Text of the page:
We are in the Baikal village of Balshiye Koty, population 50. No roads come here, and there are only two ways to reach it. One is to take the hydrofoil upriver from Irkutsk, which runs once a day. The other is to walk the 25km from Listvyanka, the ‘gateway to Baikal’ town, itself an hour and a half by bus from Irkutsk. In the winter, there’s a third way; to drive to the village across the solidly frozen lake.
Our journey here did run into a few slight snags. Our initial plan was to take an early-morning bus to Listvyanka and to do the walk, which at the time we wrongly thought to be a mere 18km. But after a sleepless night in our hostel, we reverted to Plan B, which was to take the hydrofoil. But after a struggle to find and book a taxi to get us out to the ferry dock, the hydrofoil staff refused to sell us a ticket – allegedly full up. We retreated, caught an afternoon bus to Listvyanka, and set off on the walk the next morning.
Lake Baikal is, indeed, stunningly, absurdly beautiful, especially on the flawless 27º day that we did the walk. The reason no road runs along the coast of Baikal up to Balshiye Koty is that the area is a national park – a huge number of the animals and plants in the area are found only around Baikal. The water itself is so pure and clear that you can see up to forty metres straight down, and completely drinkable, thanks in part to the many indigenous species of sponge that ‘clean’ it. Swimming in the lake itself is like swimming in pure Evian. We had been recommended the walk, and the hostel we were headed for, by an Australian couple in St. Petersburg who had just taken the Trans-Siberian in the opposite direction. It consists of individual wooden cabins, a simple kitchen, and a Russian banya, or sauna, where you can be beaten with birch twigs for refreshment and cleanliness. (I didn’t partake, but Aleksey the hostel manager, administered it to one-half of the couple, Martin and Courtney, who were staying with us.). It’s a fantastic retreat; with no light pollution, the stars are overwhelming and the Milky Way stretches in a glowing band right down to the horizon. Wild horses wander around the village, and there is one tiny shop. The walk was hard and long, though, taking us seven hours while carrying all of our gear, and we arrived blistered, sweaty, and sore. The weather took a distinct turn on the next day, however, dropping to around 14º and rainy, and we made the difficult decision to do the walk again the next day, as there was no hydrofoil running, to get back to civilisation and be able to see a few things in Listvyanka before we need to pick up our train to Mongolia on Wednesday.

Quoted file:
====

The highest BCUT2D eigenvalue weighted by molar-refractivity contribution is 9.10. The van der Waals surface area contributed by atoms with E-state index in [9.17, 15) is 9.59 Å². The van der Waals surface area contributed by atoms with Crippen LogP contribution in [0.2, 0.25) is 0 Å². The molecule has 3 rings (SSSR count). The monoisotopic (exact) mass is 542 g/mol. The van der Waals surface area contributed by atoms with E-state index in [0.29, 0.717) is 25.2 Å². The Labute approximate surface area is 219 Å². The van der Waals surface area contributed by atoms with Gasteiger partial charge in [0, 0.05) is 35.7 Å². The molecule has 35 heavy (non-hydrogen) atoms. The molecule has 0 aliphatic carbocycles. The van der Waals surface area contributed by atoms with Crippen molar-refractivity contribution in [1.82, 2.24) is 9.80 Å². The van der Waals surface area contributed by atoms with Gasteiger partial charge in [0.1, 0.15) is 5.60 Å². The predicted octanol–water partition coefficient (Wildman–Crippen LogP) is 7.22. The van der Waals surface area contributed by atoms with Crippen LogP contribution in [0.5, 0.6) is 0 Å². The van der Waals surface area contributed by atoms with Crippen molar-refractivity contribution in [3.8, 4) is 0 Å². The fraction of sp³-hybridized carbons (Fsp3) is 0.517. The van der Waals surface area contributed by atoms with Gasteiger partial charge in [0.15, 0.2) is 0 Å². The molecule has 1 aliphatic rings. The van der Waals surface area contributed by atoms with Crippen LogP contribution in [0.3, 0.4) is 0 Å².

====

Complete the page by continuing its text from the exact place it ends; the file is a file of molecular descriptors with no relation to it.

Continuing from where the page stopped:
Baikal boasts its own series of freshwater seal, the charmingly named and frolicsome nerpa. Naturally, I have fallen in love with them and plan to refuse to leave until I see one, so our plans for the next few days include a visit to the Nerpinarium in Listvyanka. Wish me luck.